Our collaboration with the Ukrainian Institute has been extraordinary and humbling. A new translation of ‘Cassandra’ by the iconic Ukrainian playwright, Lesia Ukrainka (1871-1913), had won their translation prize and they wanted to make a production happen (the first in the English language). It felt urgent, politically, and a really important time to be amplifying Ukrainian literature. Putin’s attack on Ukraine is territorial but also cultural – an attempt to quash a national identity. Ukrainka’s work had always upheld the dignity of the Ukrainian language – often disparaged as being less suitable for ‘high literature’ than Russian. They wanted to make it happen, but at the same time were really stretched responding to the grass roots need to support displaced Ukrainians as they arrived in the UK (they set up a massive language school from scratch). So that’s where Live Canon could step in and make sure the production happened.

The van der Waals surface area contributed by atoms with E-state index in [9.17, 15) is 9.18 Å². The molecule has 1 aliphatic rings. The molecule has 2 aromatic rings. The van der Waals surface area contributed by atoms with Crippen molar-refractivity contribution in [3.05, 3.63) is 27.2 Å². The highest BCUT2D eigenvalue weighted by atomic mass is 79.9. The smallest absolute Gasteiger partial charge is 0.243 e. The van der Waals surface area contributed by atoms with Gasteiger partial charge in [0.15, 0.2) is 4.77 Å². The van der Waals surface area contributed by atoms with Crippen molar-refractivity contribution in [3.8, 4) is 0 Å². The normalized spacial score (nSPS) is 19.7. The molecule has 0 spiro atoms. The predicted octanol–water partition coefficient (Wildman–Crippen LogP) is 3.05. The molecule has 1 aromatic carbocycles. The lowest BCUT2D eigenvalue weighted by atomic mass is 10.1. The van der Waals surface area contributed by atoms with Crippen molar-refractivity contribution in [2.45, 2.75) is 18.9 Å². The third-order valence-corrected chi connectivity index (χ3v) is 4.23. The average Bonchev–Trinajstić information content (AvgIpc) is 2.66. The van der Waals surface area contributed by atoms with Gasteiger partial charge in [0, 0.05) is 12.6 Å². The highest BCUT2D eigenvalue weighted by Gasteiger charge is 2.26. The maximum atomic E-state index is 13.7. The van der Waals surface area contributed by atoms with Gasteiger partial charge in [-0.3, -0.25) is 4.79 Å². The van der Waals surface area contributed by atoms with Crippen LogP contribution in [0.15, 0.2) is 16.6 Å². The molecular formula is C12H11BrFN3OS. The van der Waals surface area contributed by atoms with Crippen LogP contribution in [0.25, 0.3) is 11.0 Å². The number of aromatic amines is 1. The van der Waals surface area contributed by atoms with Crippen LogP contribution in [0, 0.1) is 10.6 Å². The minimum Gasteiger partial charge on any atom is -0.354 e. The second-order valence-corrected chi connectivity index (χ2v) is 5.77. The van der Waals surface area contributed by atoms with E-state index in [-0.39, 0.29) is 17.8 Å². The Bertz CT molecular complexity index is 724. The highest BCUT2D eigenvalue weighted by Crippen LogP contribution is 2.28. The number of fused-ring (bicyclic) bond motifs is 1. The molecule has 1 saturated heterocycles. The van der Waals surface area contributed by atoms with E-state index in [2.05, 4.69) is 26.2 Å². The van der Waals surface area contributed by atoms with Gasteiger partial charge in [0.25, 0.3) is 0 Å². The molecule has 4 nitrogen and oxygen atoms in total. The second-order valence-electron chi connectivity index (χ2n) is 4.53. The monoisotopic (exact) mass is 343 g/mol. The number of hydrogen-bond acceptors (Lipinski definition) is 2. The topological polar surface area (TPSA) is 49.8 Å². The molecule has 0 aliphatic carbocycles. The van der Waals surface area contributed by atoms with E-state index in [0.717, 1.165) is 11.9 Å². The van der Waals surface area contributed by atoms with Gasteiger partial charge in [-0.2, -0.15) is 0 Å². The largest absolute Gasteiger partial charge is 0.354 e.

What’s next Helen?  Anything bubbling under?

Next up is a collaboration with UK poet Glyn Maxwell on a searingly political rewrite of some patriarchal Victorian poetry, performed by Maxwell with members of the Live Canon ensemble. That feels pretty Live Canon. Politics, poetry, performance and (to quote John McGrath) a ‘good night out’. 

 

Thank you so much, Helen!  If you’d like to learn more about Helen’s work and Live Canon’s latest then see below:

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Dr Helen Eastman is a writer and director, and the founder of Live Canon. She is an associate artist of the APGRD at Oxford University and teaches creative writing (poetry and playwriting) across the M.A. and undergraduate programmes at University of Westminster. She has recently been poet in residence on the Poetic Science project at Southampton University.